Brenda Edwards breaks her silence following death of son Jamal: ‘He was the centre of our world’
Singer and TV presenter Brenda Edwards has said her son Jamal was “the centre of our world” as she paid tribute to him following his death aged 31.
The Loose Women panellist thanked everyone for “messages of love and support” following the sudden death of SBTV founder Jamal, who gained fame from setting up the new music platform in 2006, which is often credited as helping to launch a string of UK music careers including Dave, Ed Sheeran and Jessie J.
He was also an ambassador for the Prince’s Trust, a charity headed by the Prince of Wales, and in 2014 he was awarded an MBE for his services to music.
In a statement read out on ITV’s Good Morning Britain and shared on Loose Women’s Twitter account, Edwards said: “It is with the deepest heartache that I confirm that my beautiful son Jamal Edwards passed away yesterday morning after a sudden illness.
“Myself, his sister Tanisha, and the rest of his family and friends are completely devastated. He was the centre of our world.
“As we come to terms with his passing, we asked for privacy to grieve this unimaginable loss. I would like to thank everyone for their messages of love and support.
“Jamal was an inspiration to myself and so many. Our love for him lives on, his legacy lives on. Long live Jamal Edwards MBE, MBA, PhD.”
Tributes for Jamal poured in from across the British music industry and beyond, with Loose Women and ITV news presenter Charlene White tweeting: “Your light shone so brightly that it touched so many of us, impacted the lives of many more, and changed the game forever.
“And, you are my Brenda’s son. There are no words to describe her heartbreak, our heartbreak, now that your light has gone. Sometimes life is terribly unfair.”
Loose Women’s Denise Welch was also among the people sharing a message of condolence, tweeting: “My heart aches for my friend Brenda. I can’t bear it. Jamal Edwards was a wonderful son and brother.”
Bafta-winning actor writer, director, and producer Adam Deacon, known for his leading role in Kidulthood, said he was “heartbroken” about Edwards’ death.
He said on Twitter: “Today I was on set when I found out the tragic news that my good friend Jamal Edwards had passed away and I’m honestly heartbroken.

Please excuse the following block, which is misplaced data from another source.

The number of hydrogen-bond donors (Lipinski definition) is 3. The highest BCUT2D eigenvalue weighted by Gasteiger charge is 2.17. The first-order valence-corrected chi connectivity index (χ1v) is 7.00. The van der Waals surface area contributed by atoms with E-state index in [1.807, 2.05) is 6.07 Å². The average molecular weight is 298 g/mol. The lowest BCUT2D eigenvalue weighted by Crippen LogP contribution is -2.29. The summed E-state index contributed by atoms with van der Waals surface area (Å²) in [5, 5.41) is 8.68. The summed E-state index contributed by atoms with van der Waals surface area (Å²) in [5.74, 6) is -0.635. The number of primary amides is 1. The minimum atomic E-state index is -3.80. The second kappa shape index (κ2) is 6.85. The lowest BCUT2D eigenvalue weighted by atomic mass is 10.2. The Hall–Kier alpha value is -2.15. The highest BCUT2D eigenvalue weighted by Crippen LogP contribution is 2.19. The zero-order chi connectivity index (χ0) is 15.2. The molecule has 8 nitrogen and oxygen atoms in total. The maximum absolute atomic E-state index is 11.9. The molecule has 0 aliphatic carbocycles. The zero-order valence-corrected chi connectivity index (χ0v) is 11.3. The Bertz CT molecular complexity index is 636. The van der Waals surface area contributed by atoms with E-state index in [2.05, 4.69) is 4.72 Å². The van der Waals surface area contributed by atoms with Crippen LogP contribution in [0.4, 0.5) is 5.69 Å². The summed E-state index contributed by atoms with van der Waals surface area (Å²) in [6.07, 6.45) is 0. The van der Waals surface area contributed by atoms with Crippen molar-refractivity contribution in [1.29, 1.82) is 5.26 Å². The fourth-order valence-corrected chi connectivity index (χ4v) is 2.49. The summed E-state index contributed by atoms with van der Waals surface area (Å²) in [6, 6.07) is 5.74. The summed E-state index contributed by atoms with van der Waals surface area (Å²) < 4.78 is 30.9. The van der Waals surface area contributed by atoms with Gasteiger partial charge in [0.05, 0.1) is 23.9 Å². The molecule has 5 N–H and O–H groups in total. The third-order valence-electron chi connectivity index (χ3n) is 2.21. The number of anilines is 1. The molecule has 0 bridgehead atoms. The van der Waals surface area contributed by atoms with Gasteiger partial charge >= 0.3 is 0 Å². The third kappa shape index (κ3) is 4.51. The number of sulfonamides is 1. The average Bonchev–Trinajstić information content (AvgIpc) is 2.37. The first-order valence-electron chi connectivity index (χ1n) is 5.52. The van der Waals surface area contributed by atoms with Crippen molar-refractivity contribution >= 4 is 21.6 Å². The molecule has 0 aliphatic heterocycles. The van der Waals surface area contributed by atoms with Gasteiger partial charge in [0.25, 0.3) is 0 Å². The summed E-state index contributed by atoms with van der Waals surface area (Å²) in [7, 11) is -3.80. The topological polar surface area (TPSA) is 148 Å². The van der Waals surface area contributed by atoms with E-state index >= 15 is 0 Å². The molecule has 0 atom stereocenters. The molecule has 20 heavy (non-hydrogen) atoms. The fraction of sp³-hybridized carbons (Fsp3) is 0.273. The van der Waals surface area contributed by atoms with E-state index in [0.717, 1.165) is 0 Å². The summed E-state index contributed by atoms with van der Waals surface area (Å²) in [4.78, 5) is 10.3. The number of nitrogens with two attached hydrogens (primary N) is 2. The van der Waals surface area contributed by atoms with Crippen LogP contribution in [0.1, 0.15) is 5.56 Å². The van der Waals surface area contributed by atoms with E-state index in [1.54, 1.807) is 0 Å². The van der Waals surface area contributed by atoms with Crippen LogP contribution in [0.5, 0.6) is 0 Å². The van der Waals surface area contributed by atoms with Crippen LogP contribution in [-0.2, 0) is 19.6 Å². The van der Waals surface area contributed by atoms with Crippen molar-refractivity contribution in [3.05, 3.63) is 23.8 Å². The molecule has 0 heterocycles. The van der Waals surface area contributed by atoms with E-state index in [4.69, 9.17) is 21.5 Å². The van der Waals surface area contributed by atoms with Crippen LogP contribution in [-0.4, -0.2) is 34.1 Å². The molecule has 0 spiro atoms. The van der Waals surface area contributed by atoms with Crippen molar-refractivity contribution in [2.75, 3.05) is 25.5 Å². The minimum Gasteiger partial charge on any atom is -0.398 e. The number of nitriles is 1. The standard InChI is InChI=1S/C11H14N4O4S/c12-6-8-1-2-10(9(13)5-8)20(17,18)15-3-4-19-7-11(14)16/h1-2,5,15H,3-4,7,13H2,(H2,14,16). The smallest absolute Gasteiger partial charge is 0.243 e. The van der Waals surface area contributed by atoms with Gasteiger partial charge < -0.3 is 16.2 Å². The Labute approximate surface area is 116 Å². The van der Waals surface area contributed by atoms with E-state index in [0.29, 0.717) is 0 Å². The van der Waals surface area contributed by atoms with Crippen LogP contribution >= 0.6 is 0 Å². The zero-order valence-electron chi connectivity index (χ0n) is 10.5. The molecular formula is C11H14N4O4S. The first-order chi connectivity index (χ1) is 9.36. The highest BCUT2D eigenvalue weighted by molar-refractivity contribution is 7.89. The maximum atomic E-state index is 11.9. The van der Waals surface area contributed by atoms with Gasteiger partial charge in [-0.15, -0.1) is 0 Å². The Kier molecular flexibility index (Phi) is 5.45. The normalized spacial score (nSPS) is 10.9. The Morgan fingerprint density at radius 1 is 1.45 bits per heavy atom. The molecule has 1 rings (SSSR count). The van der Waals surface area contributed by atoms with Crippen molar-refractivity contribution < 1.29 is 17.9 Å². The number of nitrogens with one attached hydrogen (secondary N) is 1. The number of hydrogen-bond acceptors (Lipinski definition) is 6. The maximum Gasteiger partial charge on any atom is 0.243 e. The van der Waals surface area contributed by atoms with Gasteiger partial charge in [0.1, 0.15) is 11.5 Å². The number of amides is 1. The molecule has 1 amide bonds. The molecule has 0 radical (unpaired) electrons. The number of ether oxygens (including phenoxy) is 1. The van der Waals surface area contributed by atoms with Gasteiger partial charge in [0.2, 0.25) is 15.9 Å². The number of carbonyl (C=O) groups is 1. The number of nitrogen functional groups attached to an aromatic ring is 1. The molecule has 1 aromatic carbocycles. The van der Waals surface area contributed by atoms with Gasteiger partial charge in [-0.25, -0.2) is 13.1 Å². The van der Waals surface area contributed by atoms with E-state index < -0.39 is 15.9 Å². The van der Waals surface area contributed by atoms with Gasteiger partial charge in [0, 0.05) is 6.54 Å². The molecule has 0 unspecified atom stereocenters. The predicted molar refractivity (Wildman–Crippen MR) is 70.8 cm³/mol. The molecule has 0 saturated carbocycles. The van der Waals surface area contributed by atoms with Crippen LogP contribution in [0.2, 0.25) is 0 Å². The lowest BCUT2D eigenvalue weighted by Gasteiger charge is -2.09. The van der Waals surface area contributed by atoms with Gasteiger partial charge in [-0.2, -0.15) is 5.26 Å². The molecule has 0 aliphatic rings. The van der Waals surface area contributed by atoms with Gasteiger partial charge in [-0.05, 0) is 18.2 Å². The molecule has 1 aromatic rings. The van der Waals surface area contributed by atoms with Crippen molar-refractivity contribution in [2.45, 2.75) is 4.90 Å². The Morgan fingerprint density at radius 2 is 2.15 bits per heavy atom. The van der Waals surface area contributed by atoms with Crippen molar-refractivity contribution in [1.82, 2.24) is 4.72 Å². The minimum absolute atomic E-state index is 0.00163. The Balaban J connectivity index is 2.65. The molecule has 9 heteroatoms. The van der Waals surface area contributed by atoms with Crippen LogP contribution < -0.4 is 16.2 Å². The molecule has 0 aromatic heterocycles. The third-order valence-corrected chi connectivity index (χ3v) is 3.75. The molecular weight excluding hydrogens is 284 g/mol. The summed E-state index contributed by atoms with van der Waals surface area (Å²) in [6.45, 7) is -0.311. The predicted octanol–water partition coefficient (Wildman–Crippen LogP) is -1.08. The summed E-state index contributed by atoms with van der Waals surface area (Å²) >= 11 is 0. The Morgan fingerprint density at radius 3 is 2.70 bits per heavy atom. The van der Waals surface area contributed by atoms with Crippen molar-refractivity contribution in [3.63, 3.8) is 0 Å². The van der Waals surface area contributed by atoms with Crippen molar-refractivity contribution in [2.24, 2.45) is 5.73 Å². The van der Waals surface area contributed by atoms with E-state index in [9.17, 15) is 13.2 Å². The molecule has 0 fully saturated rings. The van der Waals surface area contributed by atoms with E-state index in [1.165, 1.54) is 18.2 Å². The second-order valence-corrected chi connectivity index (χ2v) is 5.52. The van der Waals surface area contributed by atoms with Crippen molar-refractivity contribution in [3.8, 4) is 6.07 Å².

“Jamal was one of the nicest, most down to earth and humble men I’ve met in this industry. He always gave me time even when no one else would.
“He was an inspiration and what he achieved in life was truly remarkable. Thinking of his friends and family at this devastating time. RIP Jamal Edwards.”
The official YouTube Twitter account said the industry had “lost a legend”, adding: “Jamal Edwards was an inspiration to so many, supporting artists and shaping culture through @SBTVonline. Sending our condolences to Jamal’s family & community.”
Tributes also extended beyond the entertainment landscape, with Chelsea FC paying respects to the Blues superfan.
The football club wrote on Twitter: “We’re deeply saddened to learn of the passing of Jamal Edwards. An inspiration to many, we’re honoured that he was part of our Chelsea family.
“Our thoughts are with everyone who knew and loved him.”
Edwards was a teenager when he launched the youth broadcasting and production film channel SBTV to upload clips he had recorded of his friends performing on the estate where he lived in Acton, west London.
By 2014, he had amassed an estimated fortune of around £8 million and worked with the likes of Jessie J, Emeli Sande and Ed Sheeran.
Speaking to PA after being made an MBE, he said he started SBTV to give his friends a platform.
He added: “It was a frustration of going to school and everyone talking about: ‘How do we get our videos on MTV?’
“YouTube was like, a year old. I was like: ‘I’ve got a camera for Christmas, I’m going to start filming people and uploading it.’
“Everyone was looking at me, like: ‘What are you doing? Like you can compete with these major corporations.’ But I think I was early enough to believe that I could make a change.”
In the same interview, he described his working relationship with musicians as “symbiotic”.
“Fifty per cent is the talent and fifty per cent is the platform,” he said.
“I try to focus on people that haven’t got the platform. As well as getting a really well-known artist, I want to get the up-and-coming ones as well.”
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